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Why is it So Hard to Ask for Help with Addiction?

Hamster wheel of addiction

In Addiction Awareness Week, we want to encourage everyone who is struggling with addiction to ask for help. What do our clients say is the hardest thing about getting help with addiction? They say it is asking for help with addiction. It’s making that first call, sending that first message. There can be so much denial about addiction. And even when there’s awareness of the damage, the fear of change can be massive. It can feel overwhelming to admit defeat or say, ‘I cannot go on with this any longer – I cannot deal with this alone.’ But why is it so hard to seek help? In words and pictures, here are some of the reasons. Call 0208 191 9191 or contact us here, to start your addiction recovery.

It’s the illusion that one day we will discover the formula by ourselves

Dave says, ‘I used to say to myself, I’ll only drink beer. I’ll stop drinking wine. I’ll only drink on the weekends. I won’t drink if I have to do this. I’ve done all these excuses.’

Sarah says, ‘Despite all the evidence, I was convinced that I could return to the ‘good old days’ of taking drugs and drinking, laughing, dancing all night.’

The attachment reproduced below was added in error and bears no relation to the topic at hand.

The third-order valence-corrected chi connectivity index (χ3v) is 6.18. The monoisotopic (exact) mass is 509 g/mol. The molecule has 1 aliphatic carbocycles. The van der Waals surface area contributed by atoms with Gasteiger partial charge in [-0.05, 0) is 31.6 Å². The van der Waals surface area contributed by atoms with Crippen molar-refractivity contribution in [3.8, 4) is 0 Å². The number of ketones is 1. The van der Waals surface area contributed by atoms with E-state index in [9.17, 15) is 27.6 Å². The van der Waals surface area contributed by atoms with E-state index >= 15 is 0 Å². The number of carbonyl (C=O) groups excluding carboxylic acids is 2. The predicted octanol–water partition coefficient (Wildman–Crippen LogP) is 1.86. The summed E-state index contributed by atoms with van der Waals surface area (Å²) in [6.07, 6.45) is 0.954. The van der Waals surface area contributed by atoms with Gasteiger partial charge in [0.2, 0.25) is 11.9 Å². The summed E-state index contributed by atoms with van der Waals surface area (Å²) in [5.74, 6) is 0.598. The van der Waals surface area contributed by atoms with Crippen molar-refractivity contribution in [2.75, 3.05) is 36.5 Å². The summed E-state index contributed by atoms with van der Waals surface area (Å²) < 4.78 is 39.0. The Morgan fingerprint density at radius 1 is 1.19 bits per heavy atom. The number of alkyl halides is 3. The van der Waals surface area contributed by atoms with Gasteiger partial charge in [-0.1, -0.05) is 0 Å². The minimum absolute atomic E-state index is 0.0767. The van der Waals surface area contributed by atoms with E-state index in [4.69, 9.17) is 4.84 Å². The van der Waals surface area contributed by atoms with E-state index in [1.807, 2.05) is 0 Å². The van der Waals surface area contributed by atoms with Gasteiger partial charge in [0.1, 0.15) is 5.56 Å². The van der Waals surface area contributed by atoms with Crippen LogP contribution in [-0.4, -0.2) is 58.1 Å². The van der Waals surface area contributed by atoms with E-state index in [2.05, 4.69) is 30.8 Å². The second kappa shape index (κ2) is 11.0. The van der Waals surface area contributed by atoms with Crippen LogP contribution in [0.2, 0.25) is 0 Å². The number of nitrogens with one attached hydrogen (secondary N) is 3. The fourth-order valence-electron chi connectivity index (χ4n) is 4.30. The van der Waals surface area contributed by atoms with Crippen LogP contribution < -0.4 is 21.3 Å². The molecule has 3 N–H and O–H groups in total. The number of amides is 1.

We are trying to get out but we can’t find the way on our own

Erick says, ‘For three years, every joint that I smoked was my last joint. Every day, I lit up a joint but I thought it was the last one. I was powerless over the addiction. It went on and on and on, while I thought it was coming to an end, which was just terrible. I needed help.’

Chris says, ‘I had been struggling with alcoholism for many years and came to the point where I was at risk of losing everything in my life that I held dear. I had tried many ways of stopping but nothing stopped me drinking.’

Though chaotic, addiction becomes our norm

‘It was the lifestyle both me and my husband were used to. It wasn’t uncommon to polish off five bottles of rosé during a midweek lunch with a couple of colleagues,’ Joanna says. ‘It was just accepted that Mummy drank lots of wine.’

Though we can’t live with the addiction, we fear we cannot live without it

Jackie says, ‘I was clinging on for dear life in the end, despite knowing alcohol was doing me no good. It was what I knew for twenty years.’

Despite the damage, we often can’t see our addiction for what it is

Clare says, ‘Looking back, though it was so clear to people who loved me what I needed to do – stop and get help with addiction – it wasn’t obvious to me. It wasn’t until I went into treatment that I started to see the addiction for what it was.’

We compare down

Charlotte says, ‘I told myself I was working in a great job. I was earning good money. I went on nice holidays. I owned my flat. Though I felt terrible on the inside, I could justify drinking because externally, things appeared to be functioning. I hadn’t lost it all.’

We can stop but we cannot stay stopped

‘I could stop for a few days at a time,’ Dave says. ‘That kept me drinking for decades.’

Get Help with Addiction to Stop and Stay Stopped

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